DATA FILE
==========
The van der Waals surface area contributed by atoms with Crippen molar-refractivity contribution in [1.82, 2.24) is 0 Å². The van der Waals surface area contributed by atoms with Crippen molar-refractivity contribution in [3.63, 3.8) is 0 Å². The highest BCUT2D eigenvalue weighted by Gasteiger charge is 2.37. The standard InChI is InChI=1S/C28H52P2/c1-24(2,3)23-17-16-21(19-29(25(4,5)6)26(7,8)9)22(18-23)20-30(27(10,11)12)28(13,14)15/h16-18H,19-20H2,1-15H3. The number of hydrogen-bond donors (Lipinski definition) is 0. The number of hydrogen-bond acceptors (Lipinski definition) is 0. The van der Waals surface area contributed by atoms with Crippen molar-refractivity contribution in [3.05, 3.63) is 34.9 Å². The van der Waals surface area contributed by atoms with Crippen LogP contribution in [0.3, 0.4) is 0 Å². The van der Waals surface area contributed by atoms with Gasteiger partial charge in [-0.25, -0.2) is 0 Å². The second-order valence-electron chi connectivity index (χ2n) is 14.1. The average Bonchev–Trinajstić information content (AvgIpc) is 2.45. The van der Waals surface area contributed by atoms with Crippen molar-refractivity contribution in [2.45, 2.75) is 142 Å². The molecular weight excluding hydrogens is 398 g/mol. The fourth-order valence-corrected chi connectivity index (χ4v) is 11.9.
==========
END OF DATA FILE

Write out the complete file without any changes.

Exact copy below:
The van der Waals surface area contributed by atoms with Crippen molar-refractivity contribution in [1.82, 2.24) is 0 Å². The van der Waals surface area contributed by atoms with Crippen molar-refractivity contribution in [3.63, 3.8) is 0 Å². The highest BCUT2D eigenvalue weighted by Gasteiger charge is 2.37. The standard InChI is InChI=1S/C28H52P2/c1-24(2,3)23-17-16-21(19-29(25(4,5)6)26(7,8)9)22(18-23)20-30(27(10,11)12)28(13,14)15/h16-18H,19-20H2,1-15H3. The number of hydrogen-bond donors (Lipinski definition) is 0. The number of hydrogen-bond acceptors (Lipinski definition) is 0. The van der Waals surface area contributed by atoms with Crippen molar-refractivity contribution in [3.05, 3.63) is 34.9 Å². The van der Waals surface area contributed by atoms with Crippen LogP contribution in [0.3, 0.4) is 0 Å². The van der Waals surface area contributed by atoms with Gasteiger partial charge in [-0.25, -0.2) is 0 Å². The second-order valence-electron chi connectivity index (χ2n) is 14.1. The average Bonchev–Trinajstić information content (AvgIpc) is 2.45. The van der Waals surface area contributed by atoms with Crippen molar-refractivity contribution in [2.45, 2.75) is 142 Å². The molecular weight excluding hydrogens is 398 g/mol. The fourth-order valence-corrected chi connectivity index (χ4v) is 11.9.